A large-scale study has shown that a high body mass index can provoke depression and reduce well-being.
One in four people in the UK is obese, and the number of children with high body mass index (BMI) is on the rise. Being overweight is known to affect physical health and well-being. But in a new study published in the journal Human Molecular Genetics, researchers from the University of Exeter (UK) found that a high BMI can be one of the causes of depression.
The team used Mendelian randomization and examined the genetic data of 145,668 British Biobank participants, as well as information about their mental health. In addition, respondents completed questionnaires on levels of depression, anxiety, and general well-being.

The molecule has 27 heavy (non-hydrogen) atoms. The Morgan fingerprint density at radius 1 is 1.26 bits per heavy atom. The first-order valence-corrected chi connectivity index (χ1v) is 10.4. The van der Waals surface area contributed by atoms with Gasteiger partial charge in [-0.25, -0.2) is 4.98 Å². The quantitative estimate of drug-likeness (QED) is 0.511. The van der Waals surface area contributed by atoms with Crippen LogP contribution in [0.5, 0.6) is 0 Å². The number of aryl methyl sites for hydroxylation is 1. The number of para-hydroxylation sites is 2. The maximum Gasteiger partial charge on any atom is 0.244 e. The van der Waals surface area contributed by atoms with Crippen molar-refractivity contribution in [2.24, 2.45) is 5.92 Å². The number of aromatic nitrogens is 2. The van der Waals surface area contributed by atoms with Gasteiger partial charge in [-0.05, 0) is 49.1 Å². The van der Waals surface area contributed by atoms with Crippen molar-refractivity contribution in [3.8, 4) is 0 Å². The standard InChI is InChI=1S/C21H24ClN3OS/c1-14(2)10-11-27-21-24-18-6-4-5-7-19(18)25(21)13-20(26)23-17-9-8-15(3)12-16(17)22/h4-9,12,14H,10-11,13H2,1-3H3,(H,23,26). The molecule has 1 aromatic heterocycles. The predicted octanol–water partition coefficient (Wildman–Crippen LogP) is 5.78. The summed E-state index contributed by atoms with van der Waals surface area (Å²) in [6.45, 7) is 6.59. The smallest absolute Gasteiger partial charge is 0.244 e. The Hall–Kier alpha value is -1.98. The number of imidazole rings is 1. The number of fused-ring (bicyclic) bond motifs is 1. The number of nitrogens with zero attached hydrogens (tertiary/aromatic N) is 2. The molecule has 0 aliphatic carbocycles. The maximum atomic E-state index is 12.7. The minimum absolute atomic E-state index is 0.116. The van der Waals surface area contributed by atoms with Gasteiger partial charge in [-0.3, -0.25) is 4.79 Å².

It is known that, in this regard, there are two sets of genetic variants in humans. The first includes those who have a high BMI, but a relatively healthy metabolism, so they are less likely to experience the effects of obesity - high blood pressure and type 2 diabetes.
But those who are unlucky enough to be carriers of another genetic variant are prone not only to obesity, but also to unhealthy metabolism, as well as diabetes and high blood pressure. At the same time, all overweight people showed a higher propensity for depression than people with normal weight.